4.5 / 5
"I am an invisible man."
First published in 1952 and immediately hailed as a masterpiece,Invisible Man is one of those rare novels that have changed the shape of American literature. For not only does Ralph Ellison's nightmare journey across the racial divide tell unparalleled truths about the nature of bigotry and its effects on the minds of both victims and perpetrators, it gives us an entirely new model of what a novel can be.
As he journeys from the Deep South to the streets and basements of Harlem, from a horrifying "battle royal" where black men are reduced to fighting animals, to a Communist rally where they are elevated to the status of trophies, Ralph Ellison's nameless protagonist ushers readers into a parallel universe that throws our own into harsh and even hilarious relief. Suspenseful and sardonic, narrated in a voice that takes in the symphonic range of the American language, black and white, Invisible Man is one of the most audacious and dazzling novels of our century.
Wow, this book was incredibly difficult to read - some scenes just made me feel so awful. I picked it up to celebrate Black History Month back in February but only just recently finished it, for a number of reasons. Mostly there were a bunch of other books read at the same time, but also this book often felt like a lot of “hurry up and wait” - there were long stretches where I couldn't put it down, but those alternated with long stretches of much drier material. Overall, though, what a great book. It is easy to understand why this was the 1953 National Book Award winner for fiction - Ellison was the first black winner of the prize, and he certainly deserved it for this seminal work.
I read up quite a bit on this book and its author while reading, because I was interested in the story behind it all. Ralph Waldo Ellison was named after - you guessed it - Emerson, and I have to wonder if his namesake influenced his leanings towards becoming an author. Certainly his friendship with author Richard Wright also influenced his writing career. I was interested to learn that Invisible Man was inspired by both men’s disillusionment with the Communist Party’s (in this book, this part is played by the Brotherhood) dedication to the black cause (or more specifically, lack thereof) following the end of WWII.
I will not soon forget quite a few vivid scenes from this book - namely, the scholarship boxing match, the incidents with the college trustee Norton both on the farm and in the Golden Day, the nameless protagonist’s experience at the paint factory (and his hospitalization thereafter), and, of course, his experiences with the Brotherhood which take up the second half of the book. I couldn't believe all he had gone through! It is understandable that he decides, ultimately, to go underground and become the eponymous “invisible man” (as he believed he was one already). I appreciated the namelessness of the protagonist, which made him an “anyman” with whom readers could identify, each in their own way.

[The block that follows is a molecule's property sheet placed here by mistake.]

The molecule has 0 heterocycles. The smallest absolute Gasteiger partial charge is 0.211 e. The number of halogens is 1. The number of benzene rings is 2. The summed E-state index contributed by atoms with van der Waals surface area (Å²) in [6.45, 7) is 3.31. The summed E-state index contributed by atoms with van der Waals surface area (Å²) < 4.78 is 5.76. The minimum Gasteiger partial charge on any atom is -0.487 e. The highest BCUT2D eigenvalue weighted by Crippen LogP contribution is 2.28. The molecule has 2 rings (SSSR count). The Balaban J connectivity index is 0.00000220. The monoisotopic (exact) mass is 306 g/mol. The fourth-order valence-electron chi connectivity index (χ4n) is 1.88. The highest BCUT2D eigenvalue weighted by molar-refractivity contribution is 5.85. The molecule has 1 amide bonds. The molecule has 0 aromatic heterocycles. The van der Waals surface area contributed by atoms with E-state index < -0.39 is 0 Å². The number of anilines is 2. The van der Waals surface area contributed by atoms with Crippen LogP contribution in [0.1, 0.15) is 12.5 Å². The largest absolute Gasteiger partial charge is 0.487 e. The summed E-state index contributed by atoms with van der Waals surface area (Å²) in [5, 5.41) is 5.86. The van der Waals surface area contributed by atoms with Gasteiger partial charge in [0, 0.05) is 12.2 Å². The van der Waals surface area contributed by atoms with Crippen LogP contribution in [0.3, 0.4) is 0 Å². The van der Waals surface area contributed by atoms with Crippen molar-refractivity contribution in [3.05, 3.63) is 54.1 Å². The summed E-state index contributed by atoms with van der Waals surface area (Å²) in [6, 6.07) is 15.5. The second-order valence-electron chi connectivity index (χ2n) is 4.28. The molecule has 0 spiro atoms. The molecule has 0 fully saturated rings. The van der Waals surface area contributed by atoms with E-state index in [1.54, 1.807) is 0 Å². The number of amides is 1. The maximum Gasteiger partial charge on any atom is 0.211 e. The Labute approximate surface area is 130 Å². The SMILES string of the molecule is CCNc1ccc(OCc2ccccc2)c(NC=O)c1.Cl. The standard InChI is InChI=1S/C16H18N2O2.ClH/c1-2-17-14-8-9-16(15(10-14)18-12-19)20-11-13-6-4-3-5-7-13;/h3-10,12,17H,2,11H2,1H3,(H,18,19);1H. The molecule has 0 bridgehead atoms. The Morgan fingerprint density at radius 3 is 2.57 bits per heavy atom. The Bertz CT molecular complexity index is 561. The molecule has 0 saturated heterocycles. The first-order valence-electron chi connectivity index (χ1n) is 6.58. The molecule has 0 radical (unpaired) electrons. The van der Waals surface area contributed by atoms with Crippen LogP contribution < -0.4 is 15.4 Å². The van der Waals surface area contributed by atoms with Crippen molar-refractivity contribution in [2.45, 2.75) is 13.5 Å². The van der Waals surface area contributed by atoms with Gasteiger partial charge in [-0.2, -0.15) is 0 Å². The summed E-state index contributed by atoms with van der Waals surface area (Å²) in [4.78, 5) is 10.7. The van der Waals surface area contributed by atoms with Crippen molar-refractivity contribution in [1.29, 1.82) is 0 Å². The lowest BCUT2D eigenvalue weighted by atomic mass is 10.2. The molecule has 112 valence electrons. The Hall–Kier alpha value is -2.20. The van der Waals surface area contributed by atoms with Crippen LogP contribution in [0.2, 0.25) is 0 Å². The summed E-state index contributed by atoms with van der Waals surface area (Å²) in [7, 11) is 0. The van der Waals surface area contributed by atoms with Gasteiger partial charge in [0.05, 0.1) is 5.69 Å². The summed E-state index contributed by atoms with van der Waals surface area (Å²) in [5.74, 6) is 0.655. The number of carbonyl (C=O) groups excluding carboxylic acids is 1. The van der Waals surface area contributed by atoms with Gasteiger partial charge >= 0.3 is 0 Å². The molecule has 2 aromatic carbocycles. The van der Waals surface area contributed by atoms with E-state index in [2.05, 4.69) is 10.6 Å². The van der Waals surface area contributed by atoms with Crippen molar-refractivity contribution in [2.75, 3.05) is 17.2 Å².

I think in particular the story of Tod Clifton resonated with me, for its timeliness: Clifton, a young and unarmed black man, is gunned down by a policeman near Bryant Park in the middle of the day. I couldn't get over how eerily familiar all that sounded at this moment, what with the Ferguson and Madison incidents (to name just two of too many) in all too recent memory. It felt like someone had read this book and then taken notes, it sounded so uncannily similar to all that has been happening in our nation recently. It so upsets me that 62 years later, this story hasn't changed, despite all the advances we think we've made in the name of equality.
This book is a book composed of dark humor and intense satire. The hero’s absurd situations reminded me quite a bit of the feel of a Russian novel like The Trial (which I have been reading concurrently), which makes sense as the protagonist was supposedly modeled - as evidenced by his lack of a name - on the lead character from Dostoyevsky's Notes from the Underground. For a much better exposition on the book than I can ever perform, this review speaks so wonderfully about the main theme of the book being that the narrator is simply used as a pawn - unseen by, invisible to, those who are using him for their own ends. (Amusing aside, though, the review’s author complains about Harper Lee never writing another book!)
Okay, I've babbled enough, and I really can’t say more than just: Read this book. Everyone. Please.
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